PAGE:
The process whereby a person, through commission offraud, unlawfully pays less tax than the law mandates.
Tax evasion is a criminal offense under federal and state statutes. A person who is convicted is subject to a prison sentence, a fine, or both. The failure to file a federal tax return is a misdemeanor, but a consistent pattern of failure to file for several years will constitute evidence that these failures were part of a scheme to avoid the payment of taxes. If this pattern is established, the violator may be charged with a felony under section 7201 of the internal revenue code.
The U.S. Supreme Court, in Spies v. United States, 317 U.S. 492, 63 S. Ct. 364, 87 L. Ed. 418 (1943), ruled that an overt act is necessary to give rise to the crime of income tax evasion. Therefore, the government must show that the taxpayer attempted to evade the tax rather than passively neglected to file a return, which could be prosecuted under section 7203 as a misdemeanor. A person who has evaded taxes over the course of several years may be charged with multiple counts for each year taxes were allegedly evaded.
According to the Supreme Court in Sansone v. United States, 380 U.S. 343, 85 S. Ct. 1004, 13 L. Ed. 2d 882 (1965), a conviction under section 7201 requires proof beyond a reasonable doubt as to each of three elements: the existence of a tax deficiency, willfulness in an attempted evasion of tax, and an affirmative act constituting an evasion or attempted evasion of the tax.
An affirmative act is anything done to mislead the government or conceal funds to avoid payment of an admitted and accurate deficiency. Affirmative behavior can take two forms: the evasion of assessment and the evasion of payment. Affirmative acts of evasion include evading taxes by placing assets in another's name, dealing in cash, and having receipts or debts paid through and in the name of another person. Merely failing to pay assessed tax, without more, does not constitute tax evasion.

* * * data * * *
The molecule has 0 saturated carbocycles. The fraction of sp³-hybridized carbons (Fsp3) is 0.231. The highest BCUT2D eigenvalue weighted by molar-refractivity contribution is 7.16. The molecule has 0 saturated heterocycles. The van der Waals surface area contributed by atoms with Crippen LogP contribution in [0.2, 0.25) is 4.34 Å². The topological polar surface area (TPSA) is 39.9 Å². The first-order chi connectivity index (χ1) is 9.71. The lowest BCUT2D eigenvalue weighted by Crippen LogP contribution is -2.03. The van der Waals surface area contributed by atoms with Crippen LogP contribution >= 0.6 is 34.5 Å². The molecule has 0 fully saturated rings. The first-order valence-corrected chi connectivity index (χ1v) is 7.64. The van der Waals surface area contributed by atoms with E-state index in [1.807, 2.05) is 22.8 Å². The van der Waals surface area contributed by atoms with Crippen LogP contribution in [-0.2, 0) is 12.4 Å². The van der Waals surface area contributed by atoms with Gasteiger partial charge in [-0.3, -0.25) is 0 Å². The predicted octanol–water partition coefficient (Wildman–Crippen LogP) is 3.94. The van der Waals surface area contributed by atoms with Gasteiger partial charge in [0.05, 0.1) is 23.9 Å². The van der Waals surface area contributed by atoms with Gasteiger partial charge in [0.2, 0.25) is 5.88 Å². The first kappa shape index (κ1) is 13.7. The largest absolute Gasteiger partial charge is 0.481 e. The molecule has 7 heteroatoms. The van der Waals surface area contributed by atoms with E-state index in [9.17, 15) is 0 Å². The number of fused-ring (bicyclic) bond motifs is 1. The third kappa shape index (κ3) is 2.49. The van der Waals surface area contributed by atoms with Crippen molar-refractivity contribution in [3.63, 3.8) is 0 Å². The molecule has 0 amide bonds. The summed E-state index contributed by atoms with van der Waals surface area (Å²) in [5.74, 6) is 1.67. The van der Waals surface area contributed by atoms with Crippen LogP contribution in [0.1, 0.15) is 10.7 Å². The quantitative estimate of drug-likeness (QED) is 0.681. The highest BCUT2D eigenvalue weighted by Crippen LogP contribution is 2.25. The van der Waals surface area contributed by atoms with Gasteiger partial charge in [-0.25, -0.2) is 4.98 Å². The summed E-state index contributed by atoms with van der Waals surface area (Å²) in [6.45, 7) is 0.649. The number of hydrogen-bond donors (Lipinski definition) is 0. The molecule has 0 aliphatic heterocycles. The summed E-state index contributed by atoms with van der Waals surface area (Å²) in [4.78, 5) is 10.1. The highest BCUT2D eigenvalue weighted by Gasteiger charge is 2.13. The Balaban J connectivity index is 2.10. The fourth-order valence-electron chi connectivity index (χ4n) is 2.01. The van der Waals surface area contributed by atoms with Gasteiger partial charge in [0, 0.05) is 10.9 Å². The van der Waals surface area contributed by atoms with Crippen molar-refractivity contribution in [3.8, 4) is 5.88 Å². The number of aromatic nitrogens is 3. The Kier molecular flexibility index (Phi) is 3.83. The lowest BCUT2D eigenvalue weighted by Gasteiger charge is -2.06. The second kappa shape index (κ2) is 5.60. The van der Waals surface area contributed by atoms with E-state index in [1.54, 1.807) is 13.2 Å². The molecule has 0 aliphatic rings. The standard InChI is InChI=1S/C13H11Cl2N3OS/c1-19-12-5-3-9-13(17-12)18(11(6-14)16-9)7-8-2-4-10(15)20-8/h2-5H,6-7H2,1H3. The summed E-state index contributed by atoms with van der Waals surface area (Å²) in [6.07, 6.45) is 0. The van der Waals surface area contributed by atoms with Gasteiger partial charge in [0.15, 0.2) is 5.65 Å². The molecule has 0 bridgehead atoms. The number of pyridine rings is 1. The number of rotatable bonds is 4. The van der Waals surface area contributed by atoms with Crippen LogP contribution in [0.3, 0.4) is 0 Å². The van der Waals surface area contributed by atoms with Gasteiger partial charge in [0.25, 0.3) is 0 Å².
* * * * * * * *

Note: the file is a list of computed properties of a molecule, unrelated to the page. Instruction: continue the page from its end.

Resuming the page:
The keeping of a double set of books or the making of false invoices or documents can be proof of tax evasion. In some cases the mailing of a false return may constitute the overt act required under section 7201.
Mertens, Jacob, Jr. 1996. Mertens Law of Federal Income Taxation. Rochester, N.Y.: Clark Boardman Callaghan.
"Tax Evasion." West's Encyclopedia of American Law. . Encyclopedia.com. (April 18, 2018). http://www.encyclopedia.com/law/encyclopedias-almanacs-transcripts-and-maps/tax-evasion
"Tax Evasion." West's Encyclopedia of American Law. . Retrieved April 18, 2018 from Encyclopedia.com: http://www.encyclopedia.com/law/encyclopedias-almanacs-transcripts-and-maps/tax-evasion
Modern Language Association
The Chicago Manual of Style
American Psychological Association
tax e·va·sion • n. the illegal nonpayment or underpayment of tax. Compare with tax avoidance.
"tax evasion." The Oxford Pocket Dictionary of Current English. . Encyclopedia.com. (April 18, 2018). http://www.encyclopedia.com/humanities/dictionaries-thesauruses-pictures-and-press-releases/tax-evasion
"tax evasion." The Oxford Pocket Dictionary of Current English. . Retrieved April 18, 2018 from Encyclopedia.com: http://www.encyclopedia.com/humanities/dictionaries-thesauruses-pictures-and-press-releases/tax-evasion